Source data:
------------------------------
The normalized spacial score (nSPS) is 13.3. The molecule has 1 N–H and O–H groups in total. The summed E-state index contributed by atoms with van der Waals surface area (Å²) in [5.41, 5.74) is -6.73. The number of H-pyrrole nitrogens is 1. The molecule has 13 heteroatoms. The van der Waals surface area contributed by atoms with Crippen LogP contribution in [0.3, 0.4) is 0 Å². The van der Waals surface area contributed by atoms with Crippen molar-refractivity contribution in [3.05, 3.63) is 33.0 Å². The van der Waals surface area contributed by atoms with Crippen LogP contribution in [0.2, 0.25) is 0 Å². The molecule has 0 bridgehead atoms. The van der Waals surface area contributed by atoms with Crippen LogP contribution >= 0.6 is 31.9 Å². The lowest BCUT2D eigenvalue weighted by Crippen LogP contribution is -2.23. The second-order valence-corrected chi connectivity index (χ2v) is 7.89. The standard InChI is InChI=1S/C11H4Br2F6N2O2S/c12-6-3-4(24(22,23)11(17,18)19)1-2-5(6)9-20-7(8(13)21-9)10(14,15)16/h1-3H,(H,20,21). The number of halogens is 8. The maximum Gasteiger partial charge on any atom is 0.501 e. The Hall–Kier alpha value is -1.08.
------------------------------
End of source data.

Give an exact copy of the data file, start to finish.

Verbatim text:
The normalized spacial score (nSPS) is 13.3. The molecule has 1 N–H and O–H groups in total. The summed E-state index contributed by atoms with van der Waals surface area (Å²) in [5.41, 5.74) is -6.73. The number of H-pyrrole nitrogens is 1. The molecule has 13 heteroatoms. The van der Waals surface area contributed by atoms with Crippen LogP contribution in [0.3, 0.4) is 0 Å². The van der Waals surface area contributed by atoms with Crippen molar-refractivity contribution in [3.05, 3.63) is 33.0 Å². The van der Waals surface area contributed by atoms with Crippen LogP contribution in [0.2, 0.25) is 0 Å². The molecule has 0 bridgehead atoms. The van der Waals surface area contributed by atoms with Crippen LogP contribution >= 0.6 is 31.9 Å². The lowest BCUT2D eigenvalue weighted by Crippen LogP contribution is -2.23. The second-order valence-corrected chi connectivity index (χ2v) is 7.89. The standard InChI is InChI=1S/C11H4Br2F6N2O2S/c12-6-3-4(24(22,23)11(17,18)19)1-2-5(6)9-20-7(8(13)21-9)10(14,15)16/h1-3H,(H,20,21). The number of halogens is 8. The maximum Gasteiger partial charge on any atom is 0.501 e. The Hall–Kier alpha value is -1.08.